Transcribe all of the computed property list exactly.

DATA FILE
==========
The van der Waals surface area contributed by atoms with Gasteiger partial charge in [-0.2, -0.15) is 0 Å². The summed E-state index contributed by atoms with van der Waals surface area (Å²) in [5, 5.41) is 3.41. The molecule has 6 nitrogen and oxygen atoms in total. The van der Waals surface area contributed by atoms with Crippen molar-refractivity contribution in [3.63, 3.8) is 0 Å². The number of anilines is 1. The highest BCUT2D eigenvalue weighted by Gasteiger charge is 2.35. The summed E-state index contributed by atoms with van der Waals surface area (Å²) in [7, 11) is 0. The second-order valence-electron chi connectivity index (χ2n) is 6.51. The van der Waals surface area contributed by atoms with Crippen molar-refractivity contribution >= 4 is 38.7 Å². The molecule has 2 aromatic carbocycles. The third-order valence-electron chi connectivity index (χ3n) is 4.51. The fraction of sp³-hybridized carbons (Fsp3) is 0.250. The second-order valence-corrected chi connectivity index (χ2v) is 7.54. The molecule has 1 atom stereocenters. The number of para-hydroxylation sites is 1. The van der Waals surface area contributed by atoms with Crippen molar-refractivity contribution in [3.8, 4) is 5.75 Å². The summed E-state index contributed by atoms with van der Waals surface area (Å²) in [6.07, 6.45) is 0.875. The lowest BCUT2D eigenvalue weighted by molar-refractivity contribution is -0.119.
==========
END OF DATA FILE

The van der Waals surface area contributed by atoms with Gasteiger partial charge in [-0.2, -0.15) is 0 Å². The summed E-state index contributed by atoms with van der Waals surface area (Å²) in [5, 5.41) is 3.41. The molecule has 6 nitrogen and oxygen atoms in total. The van der Waals surface area contributed by atoms with Crippen molar-refractivity contribution in [3.63, 3.8) is 0 Å². The number of anilines is 1. The highest BCUT2D eigenvalue weighted by Gasteiger charge is 2.35. The summed E-state index contributed by atoms with van der Waals surface area (Å²) in [7, 11) is 0. The second-order valence-electron chi connectivity index (χ2n) is 6.51. The van der Waals surface area contributed by atoms with Crippen molar-refractivity contribution >= 4 is 38.7 Å². The molecule has 2 aromatic carbocycles. The third-order valence-electron chi connectivity index (χ3n) is 4.51. The fraction of sp³-hybridized carbons (Fsp3) is 0.250. The second-order valence-corrected chi connectivity index (χ2v) is 7.54. The molecule has 1 atom stereocenters. The number of para-hydroxylation sites is 1. The van der Waals surface area contributed by atoms with Crippen molar-refractivity contribution in [3.8, 4) is 5.75 Å². The summed E-state index contributed by atoms with van der Waals surface area (Å²) in [6.07, 6.45) is 0.875. The lowest BCUT2D eigenvalue weighted by molar-refractivity contribution is -0.119.